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Craig James, former clerk of the B.C. legislative assembly, arrives at B.C. Supreme Court, in Vancouver, on March 1.DARRYL DYCK/The Canadian Press

The actions of the former clerk of British Columbia’s legislature require “unequivocal denunciation” from the court, the Crown attorney said during a sentencing hearing for Craig James on Monday.

Brock Martland said the conduct of Mr. James, 71, was a “departure” by the most senior officer of the legislature, who was found guilty in May of fraud and breach of trust over expenses he claimed.

“There are not just theoretical but real risks of undermining public confidence in the institutions of government and of increasing public cynicism about institutions of government,” he said.

Mr. Martland said there are situations where conditional sentences are granted, and while they often “involve high dollar amounts,” they usually come with a guilty plea.

He said the Crown would like to see Mr. James jailed for a year or to serve a term of house arrest, saying the sentence would act as a deterrent for future public officials.

The Crown also wants Mr. James to pay $1,886.72 restitution.

In May, B.C. Supreme Court Justice Heather Holmes found Mr. James guilty of fraud and breach of trust related to inappropriate personal expenses over the purchase of a new suit and shirts as work attire.

Because the charges were related to the same evidence, the judge entered a stay on the fraud count, and he was convicted of breach of trust.

Mr. James was found not guilty on three other counts of breach of trust, including one related to a $258,000 retirement benefit.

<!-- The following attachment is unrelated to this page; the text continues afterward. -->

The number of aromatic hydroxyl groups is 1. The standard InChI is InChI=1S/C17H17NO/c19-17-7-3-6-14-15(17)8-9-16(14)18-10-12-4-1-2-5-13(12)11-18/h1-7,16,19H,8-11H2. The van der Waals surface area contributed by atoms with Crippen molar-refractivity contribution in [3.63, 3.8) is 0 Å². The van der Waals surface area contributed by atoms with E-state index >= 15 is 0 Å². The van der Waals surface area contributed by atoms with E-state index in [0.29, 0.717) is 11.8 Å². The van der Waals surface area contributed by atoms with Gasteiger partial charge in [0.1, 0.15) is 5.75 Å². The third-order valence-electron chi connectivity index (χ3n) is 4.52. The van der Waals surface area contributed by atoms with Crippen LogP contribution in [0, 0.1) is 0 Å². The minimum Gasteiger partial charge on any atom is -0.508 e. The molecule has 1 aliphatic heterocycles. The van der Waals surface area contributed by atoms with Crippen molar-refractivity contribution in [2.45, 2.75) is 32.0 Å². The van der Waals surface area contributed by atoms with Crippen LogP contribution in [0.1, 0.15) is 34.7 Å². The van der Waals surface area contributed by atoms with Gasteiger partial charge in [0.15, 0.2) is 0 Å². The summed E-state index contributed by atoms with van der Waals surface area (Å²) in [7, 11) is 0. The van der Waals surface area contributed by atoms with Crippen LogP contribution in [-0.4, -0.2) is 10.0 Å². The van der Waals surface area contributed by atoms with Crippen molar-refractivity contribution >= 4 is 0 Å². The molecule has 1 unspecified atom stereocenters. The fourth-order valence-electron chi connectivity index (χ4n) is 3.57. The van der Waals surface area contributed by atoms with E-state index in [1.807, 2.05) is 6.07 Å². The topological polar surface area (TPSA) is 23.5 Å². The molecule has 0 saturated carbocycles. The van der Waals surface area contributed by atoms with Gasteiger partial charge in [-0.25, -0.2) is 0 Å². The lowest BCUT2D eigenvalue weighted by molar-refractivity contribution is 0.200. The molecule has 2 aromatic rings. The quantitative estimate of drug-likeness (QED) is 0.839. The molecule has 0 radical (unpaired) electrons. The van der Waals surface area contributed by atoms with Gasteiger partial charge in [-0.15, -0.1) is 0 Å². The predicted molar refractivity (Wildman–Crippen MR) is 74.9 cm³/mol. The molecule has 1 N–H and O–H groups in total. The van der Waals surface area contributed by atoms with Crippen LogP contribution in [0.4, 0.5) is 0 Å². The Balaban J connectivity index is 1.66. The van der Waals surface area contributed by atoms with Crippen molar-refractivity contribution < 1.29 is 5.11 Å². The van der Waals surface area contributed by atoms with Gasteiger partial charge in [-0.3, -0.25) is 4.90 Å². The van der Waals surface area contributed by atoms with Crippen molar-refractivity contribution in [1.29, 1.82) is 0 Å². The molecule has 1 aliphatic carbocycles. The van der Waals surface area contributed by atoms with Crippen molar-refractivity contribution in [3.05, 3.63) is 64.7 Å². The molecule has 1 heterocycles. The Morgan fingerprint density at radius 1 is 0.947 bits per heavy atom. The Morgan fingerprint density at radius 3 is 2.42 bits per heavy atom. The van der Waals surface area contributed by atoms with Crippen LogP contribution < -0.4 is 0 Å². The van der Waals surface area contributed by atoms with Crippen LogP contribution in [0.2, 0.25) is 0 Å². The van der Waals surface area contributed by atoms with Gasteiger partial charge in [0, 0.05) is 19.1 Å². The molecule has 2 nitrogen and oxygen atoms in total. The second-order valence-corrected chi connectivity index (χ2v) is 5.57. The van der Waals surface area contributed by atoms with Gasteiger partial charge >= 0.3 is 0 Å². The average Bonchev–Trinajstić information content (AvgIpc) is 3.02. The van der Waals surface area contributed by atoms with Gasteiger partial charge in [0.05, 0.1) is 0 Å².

Justice Holmes ruled Mr. James breached the standard of conduct expected of him in his public position in a “serious and marked way.”

She said “his purpose was a dishonest one, to benefit himself at the public’s expense.”

Justice Holmes has reserved her decision on his sentence until Friday.

Defence lawyer Gavin Cameron told the sentencing hearing that Mr. James is remorseful and has suffered enough as he asked for a conditional sentence, meaning his client wouldn’t spend time in jail.

Incarceration would be a “disproportionate response,” Mr. Cameron said.

Instead, he said 12 months of probation and 150 hours of community service would be appropriate.

Mr. Cameron said Mr. James has faced stigma owing to media coverage and “was tried and convicted in the court of public opinion” long before the court determined a verdict.

“His reputation was destroyed in an instant and it will never be recovered,” he said.

The media coverage should be taken into consideration for sentencing because it will serve as more of a deterrent for others than a jail sentence would for Mr. James, he said.

“Denunciation and specific and general deterrents have been achieved in spades,” Mr. Cameron said. “No person would ever again take the chance to seek reimbursement for a suit and shirt seeing what’s happening here.”

He said other mitigating circumstances include Mr. James’s age, being a first-time offender, and loss of his job and reputation. Mr. Cameron also cited support letters from colleagues, including former B.C. premier Gordon Campbell, who said Mr. James was helpful and respected by members on both sides of the House.

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